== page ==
A. Grabbing as much time as I can! As the mother of five young(ish) children, it can be hard to find time to write. I find it most efficient to write in short bursts and then take a five-minute break before starting again. A cup of tea does not go amiss, either.
Q. As an author, what things most inspire you?
A. I’m inspired by what I see around me, whether it’s a simple human interaction or a crisp sunny morning. I tend to get ideas while I’m walking my children to school or the dog in the local woods, and then let my subconscious untangle the knots. I think inspiration is everywhere if you are of a mind to look for it.
Questions for Discussion
1. What did you most enjoy about Now and Then Friends? Who was your favorite character? To whom could you most relate?
2. Why do you think Claire and Rachel were drawn to each other as children? Does Rachel’s response to Claire upon meeting her again seem understandable to you?
3. Claire struggles with feeling adrift in life and allows other people to manage her life. Can you relate to her predicament at all?
4. Rachel’s relationship with her sister, Meghan, is fraught, due to the family struggles they had growing up. Have the issues your family had while you were growing up affected your adult relationships?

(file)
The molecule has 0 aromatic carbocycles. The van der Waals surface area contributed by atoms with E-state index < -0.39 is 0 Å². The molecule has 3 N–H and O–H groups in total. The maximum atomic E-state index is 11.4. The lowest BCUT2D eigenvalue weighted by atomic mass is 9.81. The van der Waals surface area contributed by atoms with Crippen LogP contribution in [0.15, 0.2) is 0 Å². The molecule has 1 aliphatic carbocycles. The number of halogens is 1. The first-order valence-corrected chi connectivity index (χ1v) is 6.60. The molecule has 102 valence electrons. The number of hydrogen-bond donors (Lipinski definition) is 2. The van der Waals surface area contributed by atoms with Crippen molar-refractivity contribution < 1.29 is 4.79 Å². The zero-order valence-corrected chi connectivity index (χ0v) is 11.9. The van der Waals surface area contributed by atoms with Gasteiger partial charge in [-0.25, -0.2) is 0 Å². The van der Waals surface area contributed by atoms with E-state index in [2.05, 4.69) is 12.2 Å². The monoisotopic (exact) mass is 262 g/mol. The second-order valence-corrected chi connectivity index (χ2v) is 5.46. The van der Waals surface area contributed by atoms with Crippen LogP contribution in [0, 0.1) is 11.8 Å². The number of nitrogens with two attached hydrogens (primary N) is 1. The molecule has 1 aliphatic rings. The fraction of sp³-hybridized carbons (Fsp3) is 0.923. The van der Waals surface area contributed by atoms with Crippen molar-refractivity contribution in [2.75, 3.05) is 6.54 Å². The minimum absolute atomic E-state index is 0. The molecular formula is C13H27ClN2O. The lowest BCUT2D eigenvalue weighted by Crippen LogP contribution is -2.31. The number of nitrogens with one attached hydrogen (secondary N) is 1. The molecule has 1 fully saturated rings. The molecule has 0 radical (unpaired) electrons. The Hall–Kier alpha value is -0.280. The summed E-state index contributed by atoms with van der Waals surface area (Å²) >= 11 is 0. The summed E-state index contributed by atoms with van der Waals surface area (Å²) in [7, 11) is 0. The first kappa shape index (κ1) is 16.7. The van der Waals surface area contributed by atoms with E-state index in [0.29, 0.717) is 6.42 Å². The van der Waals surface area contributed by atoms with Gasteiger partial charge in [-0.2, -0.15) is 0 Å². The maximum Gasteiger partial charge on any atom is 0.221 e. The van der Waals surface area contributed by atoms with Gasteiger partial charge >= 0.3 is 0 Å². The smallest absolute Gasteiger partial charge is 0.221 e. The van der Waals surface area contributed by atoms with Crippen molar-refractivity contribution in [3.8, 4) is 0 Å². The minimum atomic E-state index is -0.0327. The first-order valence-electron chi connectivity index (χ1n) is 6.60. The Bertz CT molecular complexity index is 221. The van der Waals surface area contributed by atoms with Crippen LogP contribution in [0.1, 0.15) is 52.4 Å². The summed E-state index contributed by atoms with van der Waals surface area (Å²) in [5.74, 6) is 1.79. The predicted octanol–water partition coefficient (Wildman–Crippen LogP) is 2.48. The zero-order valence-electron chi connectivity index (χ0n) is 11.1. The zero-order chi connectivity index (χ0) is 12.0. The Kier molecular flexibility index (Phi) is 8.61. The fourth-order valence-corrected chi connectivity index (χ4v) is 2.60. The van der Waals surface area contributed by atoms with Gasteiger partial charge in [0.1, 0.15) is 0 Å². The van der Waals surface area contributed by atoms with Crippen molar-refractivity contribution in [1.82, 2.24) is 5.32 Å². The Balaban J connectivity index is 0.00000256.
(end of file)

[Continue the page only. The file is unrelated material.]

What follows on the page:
5. Why do you think Claire and Rachel stopped being friends in primary school? How did they both contribute to the end of their friendship?
6. Now and Then Friends has a colorful cast of secondary characters, including Andrew West, Dan Trenton, Abby Rhodes, Emily Hart, Rob Telford, and Eleanor Carwell. Which of these characters did you enjoy reading about the most? Who would you like to read about in his or her own story?
7. Is Rachel justified in her actions toward Lily regarding her choices of subjects?
8. What do you most like about Hartley-by-the-Sea? What would you find the most challenging about living there?
9. Do you think Rachel made the right choice in leaving university to come home? Do you understand her reasoning about not wanting to “settle”?
10. How does Claire help other people in the village, such as Dan Trenton and Eleanor Carwell?
11. How do you think Rachel and Claire both grow and change through the story? How do they help each other to do this?
12. Which part of Now and Then Friends resonated the most with you? What will you remember about the book long after you’ve read it?